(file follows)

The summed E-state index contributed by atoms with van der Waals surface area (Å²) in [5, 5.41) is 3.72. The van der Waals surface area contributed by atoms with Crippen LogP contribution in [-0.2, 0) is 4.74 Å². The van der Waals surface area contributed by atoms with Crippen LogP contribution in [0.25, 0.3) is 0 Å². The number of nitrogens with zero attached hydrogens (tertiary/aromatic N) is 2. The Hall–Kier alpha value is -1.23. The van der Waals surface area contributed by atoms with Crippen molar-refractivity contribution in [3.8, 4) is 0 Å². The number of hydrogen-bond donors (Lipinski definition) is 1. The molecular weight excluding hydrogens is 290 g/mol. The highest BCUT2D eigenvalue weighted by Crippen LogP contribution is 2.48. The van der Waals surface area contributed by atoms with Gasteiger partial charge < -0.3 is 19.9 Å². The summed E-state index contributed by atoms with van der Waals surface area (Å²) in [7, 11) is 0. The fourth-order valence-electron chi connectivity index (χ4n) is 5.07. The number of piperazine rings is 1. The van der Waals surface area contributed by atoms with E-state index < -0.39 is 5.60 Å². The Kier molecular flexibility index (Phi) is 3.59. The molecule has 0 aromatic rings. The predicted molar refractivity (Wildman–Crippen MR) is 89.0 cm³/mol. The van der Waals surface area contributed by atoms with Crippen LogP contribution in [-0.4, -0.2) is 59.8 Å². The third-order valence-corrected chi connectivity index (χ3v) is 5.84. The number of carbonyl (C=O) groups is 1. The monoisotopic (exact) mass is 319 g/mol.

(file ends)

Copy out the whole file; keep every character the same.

The summed E-state index contributed by atoms with van der Waals surface area (Å²) in [5, 5.41) is 3.72. The van der Waals surface area contributed by atoms with Crippen LogP contribution in [-0.2, 0) is 4.74 Å². The van der Waals surface area contributed by atoms with Crippen LogP contribution in [0.25, 0.3) is 0 Å². The number of nitrogens with zero attached hydrogens (tertiary/aromatic N) is 2. The Hall–Kier alpha value is -1.23. The van der Waals surface area contributed by atoms with Crippen molar-refractivity contribution in [3.8, 4) is 0 Å². The number of hydrogen-bond donors (Lipinski definition) is 1. The molecular weight excluding hydrogens is 290 g/mol. The highest BCUT2D eigenvalue weighted by Crippen LogP contribution is 2.48. The van der Waals surface area contributed by atoms with Gasteiger partial charge < -0.3 is 19.9 Å². The summed E-state index contributed by atoms with van der Waals surface area (Å²) in [7, 11) is 0. The fourth-order valence-electron chi connectivity index (χ4n) is 5.07. The number of piperazine rings is 1. The van der Waals surface area contributed by atoms with E-state index < -0.39 is 5.60 Å². The Kier molecular flexibility index (Phi) is 3.59. The molecule has 0 aromatic rings. The predicted molar refractivity (Wildman–Crippen MR) is 89.0 cm³/mol. The van der Waals surface area contributed by atoms with Crippen LogP contribution in [-0.4, -0.2) is 59.8 Å². The third-order valence-corrected chi connectivity index (χ3v) is 5.84. The number of carbonyl (C=O) groups is 1. The monoisotopic (exact) mass is 319 g/mol.